Commentary: D.C. statehood is a civil rights concern

Throughout our nation’s history, civil rights movements across the country have had to fight to win victories for the disenfranchised. And one of the most important civil rights issues of our time is the struggle for statehood in the District of Columbia.

Washington, DC Mayor Muriel Bowser tried to call in the National Guard when insurgents breached the U.S. Capitol on Jan. 6. However, their request was denied by the Pentagon, which has sole control over the Guard’s deployment in the country’s capital. Alex Wong / Getty Images via TNSTNS

As a resident of Washington, DC, I don’t see politics in it. It’s about fulfilling the promise of our constitution and disenfranchising the more than 700,000 mostly black and brown people who have waited centuries to be represented in Congress.

DC’s underrepresentation continues to be based on white supremacy and is due to false concerns about “corruption” or our city’s alleged inability to manage its own affairs. These are all dog whistle arguments designed to undermine the conduct of color.

Talk of granting representation to DC Congress has been around for decades, but it was not until the 1950s that it was generally recognized as a problem by the civil rights movement. At the time, DC was 65 percent white and fairly evenly divided in terms of party affiliation, making the fight for representation politically viable.

However, by 1970, more than 70 percent of DC was black, and the district has remained a black majority city ever since. Once you learn about the history of the city, you can no longer claim that the efforts to keep DC residents disenfranchised are anything but racist.

In the 2020 election, black and brown voters paved the way for President Joe Biden’s victory and empowered Democratic majorities in Congress to rule. It would be devastating for Democrats to miss the opportunity to get rid of DC statehood and correct a centuries-old stain on the legacy of our democracy.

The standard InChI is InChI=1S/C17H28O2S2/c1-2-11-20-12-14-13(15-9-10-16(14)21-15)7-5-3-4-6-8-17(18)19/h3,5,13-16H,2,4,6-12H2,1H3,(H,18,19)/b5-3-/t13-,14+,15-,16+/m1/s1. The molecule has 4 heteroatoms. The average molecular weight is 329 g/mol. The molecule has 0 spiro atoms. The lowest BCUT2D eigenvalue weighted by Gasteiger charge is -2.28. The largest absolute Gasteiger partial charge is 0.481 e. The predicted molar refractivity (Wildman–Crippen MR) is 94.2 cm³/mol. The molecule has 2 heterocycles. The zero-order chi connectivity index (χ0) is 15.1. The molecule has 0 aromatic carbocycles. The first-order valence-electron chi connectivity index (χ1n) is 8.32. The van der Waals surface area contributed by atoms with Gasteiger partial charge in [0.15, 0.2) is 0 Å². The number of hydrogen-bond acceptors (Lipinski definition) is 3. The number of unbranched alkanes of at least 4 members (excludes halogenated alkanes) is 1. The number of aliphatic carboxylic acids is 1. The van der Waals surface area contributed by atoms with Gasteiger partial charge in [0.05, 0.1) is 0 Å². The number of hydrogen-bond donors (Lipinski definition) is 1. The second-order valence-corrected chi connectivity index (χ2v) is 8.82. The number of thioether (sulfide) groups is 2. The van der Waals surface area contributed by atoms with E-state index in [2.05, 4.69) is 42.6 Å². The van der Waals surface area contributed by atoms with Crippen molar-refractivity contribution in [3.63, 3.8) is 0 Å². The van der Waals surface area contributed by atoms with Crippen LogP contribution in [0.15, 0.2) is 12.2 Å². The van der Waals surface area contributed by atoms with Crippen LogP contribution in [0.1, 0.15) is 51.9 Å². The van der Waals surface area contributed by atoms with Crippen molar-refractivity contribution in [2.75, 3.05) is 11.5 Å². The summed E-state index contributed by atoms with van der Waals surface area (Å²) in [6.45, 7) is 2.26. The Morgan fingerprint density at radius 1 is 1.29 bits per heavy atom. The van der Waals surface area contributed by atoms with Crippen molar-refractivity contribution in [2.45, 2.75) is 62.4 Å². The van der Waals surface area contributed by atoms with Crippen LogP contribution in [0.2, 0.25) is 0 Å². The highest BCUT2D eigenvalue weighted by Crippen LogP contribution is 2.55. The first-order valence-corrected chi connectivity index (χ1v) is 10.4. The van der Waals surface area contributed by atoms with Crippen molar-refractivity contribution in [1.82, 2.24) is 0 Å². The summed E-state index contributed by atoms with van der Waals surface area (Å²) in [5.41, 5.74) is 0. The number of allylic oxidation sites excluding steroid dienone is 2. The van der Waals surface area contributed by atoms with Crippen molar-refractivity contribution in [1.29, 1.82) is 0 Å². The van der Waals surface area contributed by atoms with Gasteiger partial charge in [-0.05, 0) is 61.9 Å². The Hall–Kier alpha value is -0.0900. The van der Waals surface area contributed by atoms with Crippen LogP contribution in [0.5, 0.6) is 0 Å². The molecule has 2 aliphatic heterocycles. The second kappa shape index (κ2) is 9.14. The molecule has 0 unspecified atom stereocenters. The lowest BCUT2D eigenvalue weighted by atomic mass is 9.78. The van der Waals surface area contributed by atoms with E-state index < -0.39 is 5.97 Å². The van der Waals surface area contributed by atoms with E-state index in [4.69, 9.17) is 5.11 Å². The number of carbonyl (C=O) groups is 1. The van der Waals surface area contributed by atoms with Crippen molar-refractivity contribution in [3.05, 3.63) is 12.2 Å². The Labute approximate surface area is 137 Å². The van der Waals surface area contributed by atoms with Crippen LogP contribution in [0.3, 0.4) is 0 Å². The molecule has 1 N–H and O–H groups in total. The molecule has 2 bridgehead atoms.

So it is disheartening when elected officials claim to have progressive ideals only to abandon course when they have the power to make change. This moment in our history takes courage and determination. To fight for racial justice and equality in our democracy, President Biden and the Democratic Congress must make DC statehood a top priority.

We cannot allow these efforts to be staggered through the filibuster that has been used for centuries to block racial justice and civil rights laws. The progressive movement has come together in a call to remove this arcane rule. DC statehood is a struggle for representation and equality, and we mustn’t let anything stand in the way.

The January 6 coup attempt embodies why the District of Columbia must now be granted statehood. When insurgents violated the Capitol, DC Mayor Muriel Bowser tried to call in the National Guard, but her request was denied by the Department of Defense, which has sole control over the Guard’s operations in the country’s capital.

In contrast, then-President Donald Trump was allowed to use the National Guard a few months earlier in response to a peaceful protest against Black Lives Matter in DC against the will of the local leadership.

The systems of white supremacy anchored in the United States have protected those who have committed treason but suppressed those who stand for justice and equality. For more than 200 years, the same racist institutions have disenfranchised the majority of DC black and brown residents who live in the shadow of the center of our government but have no voice in Congress. Now is the time to change the rules.

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